Another beautiful morning. I got a wonderful surprise this morning. Twenty one people came out to enjoy the morning with me. 13 members from On Top of The World joined in with 8 other folks to make it a very healthy group.
Wood Ducks, Pied-billed Grebes, Anhingas, Double-crested Cormorant, Immature Little Blue, White Ibis, Cattle Egret, and Belted Kingfishers greeted us on the water. We had Carolina Wrens all over and were being very vocal and out in plain sight for viewing as they called. With more Red-eyed Vireos than I have heard in a very long time at this period of year. They just seemed to be as plentiful as the Carolina wrens. Walking to back field did not produce many results, except for the American Goldfinches and House Wren. The hightlight was the Red-bellied Woodpecker was trying to keep the Downy away from his nest. Still was a nice stroll.
Finally coming back into the Butterfly Garden the Gray Catbirds and this beautiful Hermit Thrush were there to give us a sendoff. We then braved the Dunnellon traffic to enjoy lunch at The Blue Gator. The list of the 31 species for the trip can be seen at this eBird link.
Wow, what a gem! We started out at the campground with fog and overcast, but it did not hinder the birds from gleaning insects from the trees in the parking lot. We opted for the Swamp Trail and were not disappointed. Trio of woodpeckers, White and Red-Eyed Vireos, Ruby-crowned Kinglets, Blue-gray Gnatcatchers, Brown Thrasher, Black-and-White Warbler, Northern Parulas all over the place, and American Goldfinches to name a few. Arriving at the springs, Wood Ducks, Great, Blue, Little Blue, and Green Herons, Grebes, White Ibis, Osprey, Belted Kingfisher to name a few more. On the way out of the park the Swallow-tailed Kite was spotted. The list of 32 species can be seen at this eBird Link.
Our next stop was at the headsprings. We had lunch, Cheeseburger & Fries for me, which was very good. and more of the same birds that we had at the campground. The interesting part of this area was a rookery of Anhingas and Double-crested Cormorants. We again spotted a Swallow-tailed Kite. These two areas combined make for a great outing, We will definitely add this to our must go field Trips for next season. The list of species seen at the Headsprings can be seen at this eBird link. We had a total of 36 species for both sites. Photos Courtesy Jim Meyers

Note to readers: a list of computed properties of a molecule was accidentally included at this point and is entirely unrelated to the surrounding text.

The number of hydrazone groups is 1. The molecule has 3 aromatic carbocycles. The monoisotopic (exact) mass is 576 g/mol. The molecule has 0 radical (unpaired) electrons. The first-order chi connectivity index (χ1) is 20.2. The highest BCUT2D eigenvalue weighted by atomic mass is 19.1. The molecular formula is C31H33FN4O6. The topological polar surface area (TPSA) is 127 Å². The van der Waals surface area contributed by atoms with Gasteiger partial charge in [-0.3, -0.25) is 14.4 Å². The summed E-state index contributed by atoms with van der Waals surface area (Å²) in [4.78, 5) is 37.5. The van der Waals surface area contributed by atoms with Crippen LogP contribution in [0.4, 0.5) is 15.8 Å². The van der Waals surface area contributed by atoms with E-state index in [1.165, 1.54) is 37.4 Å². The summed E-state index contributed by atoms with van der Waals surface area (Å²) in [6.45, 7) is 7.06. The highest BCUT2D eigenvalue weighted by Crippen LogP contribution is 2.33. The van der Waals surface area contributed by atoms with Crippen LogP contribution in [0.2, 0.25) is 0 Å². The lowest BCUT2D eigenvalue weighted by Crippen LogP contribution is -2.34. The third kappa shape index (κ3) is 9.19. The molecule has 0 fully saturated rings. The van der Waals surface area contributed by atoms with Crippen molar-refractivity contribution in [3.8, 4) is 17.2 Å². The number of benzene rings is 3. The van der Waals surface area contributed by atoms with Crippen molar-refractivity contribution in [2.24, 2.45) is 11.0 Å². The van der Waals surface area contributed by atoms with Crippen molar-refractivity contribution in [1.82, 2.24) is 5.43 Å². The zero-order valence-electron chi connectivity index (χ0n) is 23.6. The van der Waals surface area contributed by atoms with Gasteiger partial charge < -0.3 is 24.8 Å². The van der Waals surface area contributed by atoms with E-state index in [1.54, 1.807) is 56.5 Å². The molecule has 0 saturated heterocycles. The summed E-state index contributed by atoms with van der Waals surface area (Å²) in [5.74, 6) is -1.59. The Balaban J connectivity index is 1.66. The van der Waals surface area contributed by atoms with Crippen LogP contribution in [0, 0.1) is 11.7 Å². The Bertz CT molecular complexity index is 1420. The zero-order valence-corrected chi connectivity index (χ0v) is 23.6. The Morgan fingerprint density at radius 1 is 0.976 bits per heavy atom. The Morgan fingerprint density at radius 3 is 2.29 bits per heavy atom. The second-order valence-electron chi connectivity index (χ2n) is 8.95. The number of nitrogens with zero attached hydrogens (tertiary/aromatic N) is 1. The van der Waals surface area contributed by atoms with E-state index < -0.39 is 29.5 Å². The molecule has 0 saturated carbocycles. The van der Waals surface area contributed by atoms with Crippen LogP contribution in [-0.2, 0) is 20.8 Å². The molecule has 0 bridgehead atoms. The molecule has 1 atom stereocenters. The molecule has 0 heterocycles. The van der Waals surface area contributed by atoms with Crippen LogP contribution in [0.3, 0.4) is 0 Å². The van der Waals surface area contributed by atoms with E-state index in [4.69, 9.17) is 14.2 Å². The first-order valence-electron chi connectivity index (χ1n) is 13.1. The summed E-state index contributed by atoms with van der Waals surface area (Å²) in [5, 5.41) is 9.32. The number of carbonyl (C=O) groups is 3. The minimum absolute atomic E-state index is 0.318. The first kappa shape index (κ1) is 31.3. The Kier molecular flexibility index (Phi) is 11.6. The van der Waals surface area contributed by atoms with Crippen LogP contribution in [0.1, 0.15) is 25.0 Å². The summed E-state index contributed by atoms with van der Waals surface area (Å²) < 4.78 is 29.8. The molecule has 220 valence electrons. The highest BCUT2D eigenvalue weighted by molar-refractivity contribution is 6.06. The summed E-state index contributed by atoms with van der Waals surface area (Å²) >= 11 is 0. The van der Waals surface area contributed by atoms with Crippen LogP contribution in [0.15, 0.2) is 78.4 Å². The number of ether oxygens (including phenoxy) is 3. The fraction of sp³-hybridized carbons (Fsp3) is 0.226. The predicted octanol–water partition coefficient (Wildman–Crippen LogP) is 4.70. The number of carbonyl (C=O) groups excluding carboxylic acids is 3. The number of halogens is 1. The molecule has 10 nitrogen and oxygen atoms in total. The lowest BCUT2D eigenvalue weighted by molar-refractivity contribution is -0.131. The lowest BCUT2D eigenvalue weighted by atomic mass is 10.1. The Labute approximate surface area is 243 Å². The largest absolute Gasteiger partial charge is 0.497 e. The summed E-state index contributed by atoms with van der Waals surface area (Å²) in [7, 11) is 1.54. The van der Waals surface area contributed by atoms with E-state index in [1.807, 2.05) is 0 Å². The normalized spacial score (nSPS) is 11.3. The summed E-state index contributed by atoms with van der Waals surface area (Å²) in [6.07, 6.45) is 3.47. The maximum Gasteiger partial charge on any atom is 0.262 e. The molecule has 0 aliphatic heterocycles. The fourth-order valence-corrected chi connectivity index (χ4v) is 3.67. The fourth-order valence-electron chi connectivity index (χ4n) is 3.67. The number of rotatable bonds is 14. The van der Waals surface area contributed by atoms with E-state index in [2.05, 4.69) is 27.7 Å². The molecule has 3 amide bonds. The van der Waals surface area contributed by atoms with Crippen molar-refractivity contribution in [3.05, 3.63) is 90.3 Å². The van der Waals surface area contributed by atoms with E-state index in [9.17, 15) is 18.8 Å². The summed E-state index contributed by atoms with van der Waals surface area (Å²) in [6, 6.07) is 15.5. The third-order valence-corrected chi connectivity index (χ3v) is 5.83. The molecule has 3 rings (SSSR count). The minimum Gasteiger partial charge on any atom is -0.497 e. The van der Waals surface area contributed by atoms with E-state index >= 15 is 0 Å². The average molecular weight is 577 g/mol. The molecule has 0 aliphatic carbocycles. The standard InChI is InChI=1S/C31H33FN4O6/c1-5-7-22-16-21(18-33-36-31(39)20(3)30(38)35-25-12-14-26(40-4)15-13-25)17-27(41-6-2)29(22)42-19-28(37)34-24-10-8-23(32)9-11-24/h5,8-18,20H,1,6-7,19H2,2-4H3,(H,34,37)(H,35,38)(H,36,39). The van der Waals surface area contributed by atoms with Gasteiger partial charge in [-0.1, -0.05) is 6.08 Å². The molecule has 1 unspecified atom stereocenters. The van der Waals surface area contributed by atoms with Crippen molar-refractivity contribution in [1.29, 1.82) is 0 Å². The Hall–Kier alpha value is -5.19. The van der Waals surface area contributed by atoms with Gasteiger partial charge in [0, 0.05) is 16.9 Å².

Despite the steady drizzle 8 birders came out for a late afternoon outing. It did not disappoint as we saw Loggerhead Shrike, American Kestrel, Eastern Bluebird, many more. We were especially happy to see that the Red-headed Woodpeckers have returned to this area.
Afterward we proceeded to Whispering Oaks Winery and met up with 7 others. So fifteen of us enjoyed the camaraderie while sampling various flavors of locally produced Blueberry wine and hors d'oeuvres. We agreed that this should definitely be a return trip next year.
After a nerve wracking drive down 19 to Dunedin, 17 of us were ready for some fun and relaxation; doing one of the things we like doing the best. Observing the birds. Although the strong winds and blowing sand gave us some competition; we were not deterred. Ruddy Turnstones, Sanderlings, Least Sandpipers, and a host of Short-billed Dowitchers gave us photo ops.
We had to wade the tide out to the sandbar at the Pet Park, but with the winds and swirling sand the Plovers weren't there. We did see a juvenile Bald Eagle sitting on shoreline. We tripped out to the Nature Trail and were greeted with an adult Long Horned Owl. After some very diligent searching these two Great Horned Owl chicks were found in the smallest of nests. It was difficult to determine there were two until I got the photo on the computer. This was the highlight for the trip to Honeymoon. Lunch at no other place than The Lucky Dill was excellent as usual. The list of species for Honeymoon Island was 47 species and the eBird link can be seen here.
After lunch it was on to Fred Howard Park. This area is a superb place for large gatherings of certain species at different times. The largest gathering this time were well over an hundred Black Skimmers. There were Marbled Godwits, Short-billed Dowitchers, Least Sandpipers, Ruddy Turnstones, and lots of Willets. The thrill for me and I daresay for most was the close-up view and photo op of the Whimbrel who was congregating in the midst of the Marbled Godwits, Dowitchers and Willets. The link to eBird for this list is here. We had a total of 55 species for the two areas.